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Robot Lawyers helps unrepresented people tell their story

We’ve previously seen in RealKM Magazine how artificial intelligence (AI) and robotics are developing at a rapid rate.

One emerging application for AI is legal proceedings, with ABC News reporting that Australian law firm Doogue O’Brien George is launching its Robot Lawyers service this week. The official launch will be by Ben Carroll MLA, Parliamentary Secretary for Justice.

The free online service is designed to help unrepresented people state their case to the court. Bill Doogue, a partner at Doogue O’Brien George, said that up to 30% of people go through the court system unrepresented, with many ending up very distressed because they are unable to tell their story.

When a person engages with the Robot Lawyers virtual assistant, it asks a series of questions about their personal circumstances, then emails them a document that can be presented to the court.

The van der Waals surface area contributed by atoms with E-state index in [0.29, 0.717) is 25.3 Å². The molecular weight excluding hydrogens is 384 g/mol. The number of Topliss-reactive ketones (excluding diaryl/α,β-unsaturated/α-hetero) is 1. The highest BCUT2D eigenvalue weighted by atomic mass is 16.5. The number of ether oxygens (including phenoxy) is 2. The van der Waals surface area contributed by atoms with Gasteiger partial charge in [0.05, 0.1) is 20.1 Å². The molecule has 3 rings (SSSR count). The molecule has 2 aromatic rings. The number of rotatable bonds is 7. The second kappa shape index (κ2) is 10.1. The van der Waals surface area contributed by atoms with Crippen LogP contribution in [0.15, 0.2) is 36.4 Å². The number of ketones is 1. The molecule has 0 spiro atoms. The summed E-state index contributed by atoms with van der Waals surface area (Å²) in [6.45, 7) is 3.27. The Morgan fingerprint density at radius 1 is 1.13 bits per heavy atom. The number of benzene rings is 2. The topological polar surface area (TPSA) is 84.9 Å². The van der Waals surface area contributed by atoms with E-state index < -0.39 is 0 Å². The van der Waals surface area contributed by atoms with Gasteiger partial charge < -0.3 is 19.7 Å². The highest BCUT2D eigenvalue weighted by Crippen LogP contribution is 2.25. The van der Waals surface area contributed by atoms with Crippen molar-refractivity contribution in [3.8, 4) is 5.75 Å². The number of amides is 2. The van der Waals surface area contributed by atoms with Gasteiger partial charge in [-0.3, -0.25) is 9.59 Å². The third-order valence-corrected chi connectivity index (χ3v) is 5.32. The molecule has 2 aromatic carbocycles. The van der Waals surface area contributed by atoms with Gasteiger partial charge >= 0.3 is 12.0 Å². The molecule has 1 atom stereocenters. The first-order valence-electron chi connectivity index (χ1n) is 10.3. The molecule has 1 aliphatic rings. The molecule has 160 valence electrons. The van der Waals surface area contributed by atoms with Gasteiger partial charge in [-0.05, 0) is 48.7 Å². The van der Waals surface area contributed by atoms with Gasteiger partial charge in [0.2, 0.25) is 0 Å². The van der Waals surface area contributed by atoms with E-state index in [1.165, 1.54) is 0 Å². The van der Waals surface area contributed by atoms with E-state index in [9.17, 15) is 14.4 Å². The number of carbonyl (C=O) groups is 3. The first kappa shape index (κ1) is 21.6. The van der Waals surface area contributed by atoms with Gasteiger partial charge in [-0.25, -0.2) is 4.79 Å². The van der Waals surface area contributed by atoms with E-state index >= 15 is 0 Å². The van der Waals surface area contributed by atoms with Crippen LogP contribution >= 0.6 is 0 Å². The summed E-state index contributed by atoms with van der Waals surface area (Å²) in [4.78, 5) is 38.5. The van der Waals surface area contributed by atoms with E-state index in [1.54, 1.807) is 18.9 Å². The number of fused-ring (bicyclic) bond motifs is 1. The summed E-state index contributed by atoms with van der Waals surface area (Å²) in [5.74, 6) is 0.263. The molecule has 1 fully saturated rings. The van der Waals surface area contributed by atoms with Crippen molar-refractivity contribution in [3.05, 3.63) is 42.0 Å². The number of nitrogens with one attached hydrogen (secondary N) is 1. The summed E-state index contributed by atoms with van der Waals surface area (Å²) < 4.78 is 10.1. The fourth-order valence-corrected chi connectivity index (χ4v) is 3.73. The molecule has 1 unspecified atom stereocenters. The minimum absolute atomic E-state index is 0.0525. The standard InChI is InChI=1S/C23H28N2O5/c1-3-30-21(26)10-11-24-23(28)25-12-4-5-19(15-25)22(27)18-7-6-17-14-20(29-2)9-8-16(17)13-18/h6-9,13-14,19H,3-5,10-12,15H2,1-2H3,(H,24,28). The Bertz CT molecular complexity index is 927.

Robot Lawyers is not intended to replace the services of a lawyer, and it can only assist in specific circumstances: the person has to be pleading guilty, it has to be a minor offence, and they can’t have a record of prior offences.

Bruce Boyes

Bruce Boyes (www.bruceboyes.info) is editor, lead writer, and a director of the award-winning RealKM Magazine (www.realkm.com) and currently also teaches in the University of NSW (UNSW) Foundation Studies program in China. He has expertise and experience in a wide range of areas including knowledge management (KM), environmental management, program and project management, writing and editing, stakeholder engagement, communications, and research. Bruce holds a Master of Environmental Management with Distinction and a Certificate of Technology (Electronics). With a demonstrated ability to identify and implement innovative solutions to social and ecological complexity, Bruce's many career highlights include establishing RealKM Magazine as an award-winning resource for knowledge managers, using agile and knowledge management approaches to oversee the implementation of an award-winning $77.4 million river recovery program in western Sydney on time and under budget, leading a knowledge strategy process for Australia's 56 natural resource management (NRM) regional organisations, pioneering collaborative learning and governance approaches to support communities to sustainably manage landscapes and catchments, and initiating and teaching two new knowledge management subjects at Shanxi University in China.

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